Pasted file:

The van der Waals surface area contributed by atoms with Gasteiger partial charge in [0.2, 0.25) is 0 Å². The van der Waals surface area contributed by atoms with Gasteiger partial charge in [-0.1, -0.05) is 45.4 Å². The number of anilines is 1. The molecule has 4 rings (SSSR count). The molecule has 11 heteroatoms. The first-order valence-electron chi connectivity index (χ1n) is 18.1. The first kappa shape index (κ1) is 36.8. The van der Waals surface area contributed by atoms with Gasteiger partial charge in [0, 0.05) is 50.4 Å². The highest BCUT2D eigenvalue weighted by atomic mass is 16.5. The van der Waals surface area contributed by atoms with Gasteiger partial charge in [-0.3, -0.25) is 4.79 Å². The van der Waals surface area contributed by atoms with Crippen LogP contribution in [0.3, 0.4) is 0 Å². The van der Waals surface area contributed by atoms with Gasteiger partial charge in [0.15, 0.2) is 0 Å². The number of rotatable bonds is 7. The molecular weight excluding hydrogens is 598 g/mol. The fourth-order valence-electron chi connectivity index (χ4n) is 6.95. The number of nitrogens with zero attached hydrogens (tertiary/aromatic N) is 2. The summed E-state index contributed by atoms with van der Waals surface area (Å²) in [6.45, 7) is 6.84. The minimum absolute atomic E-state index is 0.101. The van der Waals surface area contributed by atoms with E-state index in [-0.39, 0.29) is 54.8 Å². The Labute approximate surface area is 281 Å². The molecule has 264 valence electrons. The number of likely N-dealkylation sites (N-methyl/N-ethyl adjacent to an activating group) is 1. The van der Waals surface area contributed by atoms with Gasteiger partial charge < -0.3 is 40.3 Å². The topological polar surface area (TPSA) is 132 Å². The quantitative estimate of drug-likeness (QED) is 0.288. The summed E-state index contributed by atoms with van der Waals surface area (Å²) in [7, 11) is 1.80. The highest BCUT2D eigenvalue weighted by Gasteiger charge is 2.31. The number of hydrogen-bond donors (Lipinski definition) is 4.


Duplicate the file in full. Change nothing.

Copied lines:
The van der Waals surface area contributed by atoms with Gasteiger partial charge in [0.2, 0.25) is 0 Å². The van der Waals surface area contributed by atoms with Gasteiger partial charge in [-0.1, -0.05) is 45.4 Å². The number of anilines is 1. The molecule has 4 rings (SSSR count). The molecule has 11 heteroatoms. The first-order valence-electron chi connectivity index (χ1n) is 18.1. The first kappa shape index (κ1) is 36.8. The van der Waals surface area contributed by atoms with Gasteiger partial charge in [0, 0.05) is 50.4 Å². The highest BCUT2D eigenvalue weighted by atomic mass is 16.5. The van der Waals surface area contributed by atoms with Gasteiger partial charge in [-0.3, -0.25) is 4.79 Å². The van der Waals surface area contributed by atoms with Crippen LogP contribution in [0.3, 0.4) is 0 Å². The van der Waals surface area contributed by atoms with Gasteiger partial charge in [0.15, 0.2) is 0 Å². The number of rotatable bonds is 7. The molecular weight excluding hydrogens is 598 g/mol. The fourth-order valence-electron chi connectivity index (χ4n) is 6.95. The number of nitrogens with zero attached hydrogens (tertiary/aromatic N) is 2. The summed E-state index contributed by atoms with van der Waals surface area (Å²) in [6.45, 7) is 6.84. The minimum absolute atomic E-state index is 0.101. The van der Waals surface area contributed by atoms with E-state index in [-0.39, 0.29) is 54.8 Å². The Labute approximate surface area is 281 Å². The molecule has 264 valence electrons. The number of likely N-dealkylation sites (N-methyl/N-ethyl adjacent to an activating group) is 1. The van der Waals surface area contributed by atoms with Gasteiger partial charge < -0.3 is 40.3 Å². The topological polar surface area (TPSA) is 132 Å². The quantitative estimate of drug-likeness (QED) is 0.288. The summed E-state index contributed by atoms with van der Waals surface area (Å²) in [7, 11) is 1.80. The highest BCUT2D eigenvalue weighted by Gasteiger charge is 2.31. The number of hydrogen-bond donors (Lipinski definition) is 4.